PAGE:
By Joel Warner
By Michael Roberts
By Alan Prendergast
By Michael Roberts
By Michael Roberts
By Amber Taufen
By Patricia Calhoun
By William Breathes
Sitting in a restaurant in Cherry Creek, minding my own business -- which means, of course, everyone else's -- I spotted a table of well-groomed, well-heeled white-hairs, the sort of people whose third homes might be in Aspen. They poured an amusing but not inexpensive red wine, then raised their glasses in a toast -- not to the day's stock-market results, not to a sale on Range Rovers, but to filmmaker Michael Moore.
Michael Moore, who in Westword's early days published a struggling alternative weekly in Flint, Michigan, and now, more than twenty years later, has gone from a hero of the working class to the toast of a vintage glass. The toast of Cannes, of Cherry Creek, of anyone anywhere who wants to see John Kerry elected -- and, even more, to see George Bush go away.
In an era when the president pushes plausible deniability, truth is much stranger than fiction.
"White House Declares War on DSL Provider," blared the headline over an article with a Washington, D.C., dateline, last month.
"The Bush Administration is awaiting congressional approval for an official act of war against high-speed DSL service provider Qwest, White House officials confirmed Tuesday," the piece reported. "'After two weeks of trying to peaceably resolve our differences with Qwest, we have decided that this poor customer service will not stand,' Bush said in a televised address."
Sure, the war-against-Qwest story appeared in the Onion, but these days, separating reality from parody can be tougher than, well, peeling back the layers of an onion -- and a lot more likely to make you cry. Jon Stewart's analysis of the Democratic National Convention rang truer than the network's packaged, traditional coverage (except when the goddamned fucking balloons failed to fall on cue). And that really was Michael Moore -- whose Fahrenheit 9/11 is well on its way to grossing a quarter of a billion dollars -- sharing a box with tidy Roslyn and Jimmy Carter, looking like an unmade bed.
And then there's the ad in this week's Denver edition of the Onion, addressed to "Undecided -- Kerry vs. Bush." The message? "Go see Fahrenheit 9/11 at any theater and we'll buy your ticket!!" All you have to do is fill out a coupon and send it, along with your receipt, to Yaller Dawg, Inc.
The offer's no joke. Although Yaller Dawg's address is in a downtown office building that happens to hold both the Denver Post and the Colorado Secretary of State's office, neither of those allegedly respectable organizations are behind this caper. It's the brainchild of some self-professed "establishment types" (lest we forget, the flower children and protesters of the '60s are Denver's establishment types), including Dick and Dottie Lamm, lawyer/ author Bruce Ducker and marketing maven Jock Bickert, people who love their town and their country -- right, not wrong. Yaller Dawg's credo comes from a Ducker pal who realized that, "even with the terrorist threat and the Iraq mess," there was no need to amend the "Why I Can't Vote for George Bush" missive he'd penned in November 2000: "I want health coverage for every American. I want major campaign finance reform that will eliminate soft money. I want the budget surplus to be used to retire national debt, not for a tax cut. I want strong gun controls in America. I want no ideologists -- neither conservative nor liberal -- on the Supreme Court. I want America to be proactively involved, non-militarily, in international affairs. I want America to take the lead in protecting the environment worldwide. Sadly, George Bush doesn't want any of these."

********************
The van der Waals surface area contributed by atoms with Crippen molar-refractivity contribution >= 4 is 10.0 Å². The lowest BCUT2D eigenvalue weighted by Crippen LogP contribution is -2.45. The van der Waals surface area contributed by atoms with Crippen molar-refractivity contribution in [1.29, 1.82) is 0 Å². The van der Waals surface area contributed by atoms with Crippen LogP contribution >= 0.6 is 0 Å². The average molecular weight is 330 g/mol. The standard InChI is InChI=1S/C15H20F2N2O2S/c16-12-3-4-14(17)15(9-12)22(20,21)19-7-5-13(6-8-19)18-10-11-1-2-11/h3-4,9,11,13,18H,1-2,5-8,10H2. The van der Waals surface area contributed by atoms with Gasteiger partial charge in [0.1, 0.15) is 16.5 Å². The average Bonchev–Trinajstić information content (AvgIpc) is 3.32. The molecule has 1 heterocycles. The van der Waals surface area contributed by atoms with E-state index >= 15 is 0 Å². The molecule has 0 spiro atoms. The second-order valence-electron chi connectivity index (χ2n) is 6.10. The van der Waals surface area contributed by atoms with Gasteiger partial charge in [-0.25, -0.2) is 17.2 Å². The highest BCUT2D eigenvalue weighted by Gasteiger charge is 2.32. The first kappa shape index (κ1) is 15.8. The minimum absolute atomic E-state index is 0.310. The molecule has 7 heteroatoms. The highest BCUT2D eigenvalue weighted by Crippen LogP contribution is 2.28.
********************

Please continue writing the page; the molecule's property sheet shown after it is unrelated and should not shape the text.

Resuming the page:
The author remains anonymous. Speaking officially, or close enough, for Yaller Dawg is Jay Horowitz, a prominent attorney who started out as a Watergate prosecutor and has "dealt with lots and lots of Republicans," he says, "including conservative Republicans, has represented lots and lots of Republicans, including conservative Republicans, and count among my friends Republicans, including conservative Republicans." Like Ducker, who saw Fahrenheit 9/11 on opening night at the Esquire, Horowitz was stunned not just by the crowd that showed up to see the movie (in his case, in much more conservative Jefferson County), but also by the crowd's response. Says Horowitz: "We both took away with us a very strong conviction arising from our non-coordinated, separate visits to the movie theaters in our respective neighborhoods that Fahrenheit 9/11, for all its sophomoric, transparent and vulnerable moviemaking attributes, nonetheless raised very strong questions and left everyone thinking deeper about what the current administration is about and what United States citizens should be thinking about."
And so they unleashed Yaller Dawg. "We determined that it would be important for any undecided folks, whatever their suasion, to be incentivized to see Moore's product," Horowitz says. "To that end, we have developed and are prosecuting this concept of encouraging people to see what, at the least, will require them to think and sort out and delineate their understanding of politics today, and the importance of this election."
In other words -- in layman, rather than lawman, terms -- Yaller Dawg is buying tickets, not votes. But for all of its flaws -- and Moore's critics are at the ready with itemized lists of every single one -- Fahrenheit 9/11 is an undeniably powerful weapon of mass distraction. (It's also a lot easier to locate than certain other mass weapons.)